8 Tips to Minimize Your Kids' Fighting

Twin brothers sitting in back of vehicle, fighting

Sue Barr / Getty Images

Children fight with each other for many reasons. Parents and providers often have the difficult task of knowing when to let it run its course and when to intervene and take action. Kids, especially siblings, can fight for the silliest reasons, but it can become a friendship maker or breaker in the minds of young children. Having disagreements is a part of child development, but there are things parents and providers can do to help minimize or keep kids from fighting at all.

Ways to Reduce Sibling Fighting

Below are some tips for parents when their children are fighting:

Teach Problem Solving

Even very young children can understand the basic issues of fairness and no fighting. Talk to kids about fighting and other ways that a problem can be resolved.

Always set the ground rules of what can and can't be done to resolve an issue.

For example, yelling, crying, or hitting are definite problem-solving no-nos. Ask them to come up with ideas, and then let them try it out. You might be surprised at their solutions, and they may know what works best.

Use Praise and Positive Reinforcement

Praise and positive reinforcement work wonders in helping to build positive child behaviors. The key point is to ignore fighting and then to lavish attention when they're caught doing something kind, positive or helpful. Children will quickly get the hint that good behaviors get them more attention than negative ones.

Be a Positive Role Model

You can't expect kids to not fight and bicker when they observe it regularly among adults. Parents must serve as role models as to how to cooperate and get along with others. Set the example of expected behavior at all times. Remember, your kids are watching!

Be Calm Under Pressure

Kids watch how adults behave and act when they are mad, disagree with something or are offended. Being calm under pressure and exhibiting self-control sets a positive example. Adults should talk with kids about situations in which they have felt angry or mad and what steps they took to calm down.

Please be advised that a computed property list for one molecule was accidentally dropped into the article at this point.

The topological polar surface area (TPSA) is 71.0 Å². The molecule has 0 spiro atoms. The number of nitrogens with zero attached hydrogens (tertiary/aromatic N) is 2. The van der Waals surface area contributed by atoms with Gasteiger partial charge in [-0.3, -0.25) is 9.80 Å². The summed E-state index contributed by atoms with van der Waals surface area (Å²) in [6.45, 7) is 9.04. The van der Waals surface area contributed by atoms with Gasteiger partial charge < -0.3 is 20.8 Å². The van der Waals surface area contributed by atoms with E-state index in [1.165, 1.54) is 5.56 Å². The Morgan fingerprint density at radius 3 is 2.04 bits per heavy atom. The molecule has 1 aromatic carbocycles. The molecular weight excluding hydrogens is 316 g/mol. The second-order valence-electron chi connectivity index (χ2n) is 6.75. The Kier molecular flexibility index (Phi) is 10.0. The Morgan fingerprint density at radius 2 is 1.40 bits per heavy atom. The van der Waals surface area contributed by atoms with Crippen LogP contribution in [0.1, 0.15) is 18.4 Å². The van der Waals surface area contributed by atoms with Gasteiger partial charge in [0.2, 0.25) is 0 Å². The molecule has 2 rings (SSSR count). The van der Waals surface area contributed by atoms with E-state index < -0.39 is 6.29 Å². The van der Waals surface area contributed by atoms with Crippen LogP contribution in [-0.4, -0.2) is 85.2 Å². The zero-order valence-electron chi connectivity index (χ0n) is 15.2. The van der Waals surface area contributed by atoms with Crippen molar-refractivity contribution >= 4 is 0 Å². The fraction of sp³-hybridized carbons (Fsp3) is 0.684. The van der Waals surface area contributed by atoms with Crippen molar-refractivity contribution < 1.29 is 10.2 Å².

Monitor Your Reactions

If adults yell, embarrass, shame, or dole out angry or strong words, the result actually could be that the annoying child behavior of kid fights occurs again. Punishments like the ones above may escalate a child's angry feelings and cause them to act out more.

Don't Pay Attention 

Most kid fights are not meaningful and end quickly on their own. Adult intervention delays the process of children working it out themselves.

Fighting is often a way for kids to get attention – and for some kids, negative attention is better than no attention at all. 

If adults ignore the fighting and don't let it become a "center stage" in the home or location, it becomes less of a reason to do it. One idea is to declare a separate room or space in your home as "the fighting room." Whenever kids or friends of your children fight, simply tell them to take it to the "fight room" and do not come out until it is worked out.

Treat Everyone the Same

The quickest trap an adult can get into is trying to investigate who started the fight, and who said what and then what caused the escalating issue. Taking sides or doling out punishment differently sets the stage for labeling victims and bullies. In most cases, the punishment should be the same: no exceptions. Again, the goal is to take the challenge out of fighting and strip any initiative for "winning" or "losing" a fight.

Minimize Occasions for Fighting

Consider all the reasons kids fight and do what you can to eliminate those situations. Know when youngsters are at their worst, such as when they're tired or hungry or just had a bad day, and minimize any potential fight zones.

A Word From Verywell

Children need to know they are loved equally and are special, regardless of how they act, but that you as an adult feel most happy when they are at their best. Sometimes a hug is all a kid needs.

3 Sources
Verywell Family uses only high-quality sources, including peer-reviewed studies, to support the facts within our articles. Read our editorial process to learn more about how we fact-check and keep our content accurate, reliable, and trustworthy.
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  2. Kedia G, Brohmer H, Scholten M, Corcoran K. Improving self-control: The influence of role models on intertemporal choicesFront Psychol. 2019;10:1722. doi:10.3389/fpsyg.2019.01722

  3. Byrd AL, Loeber R, Pardini DA. Antisocial behavior, psychopathic features and abnormalities in reward and punishment processing in youthClin Child Fam Psychol Rev. 2014;17(2):125‐156. doi:10.1007/s10567-013-0159-6

By Robin McClure
 Robin McClure is a public school administrator and author of 6 parenting books.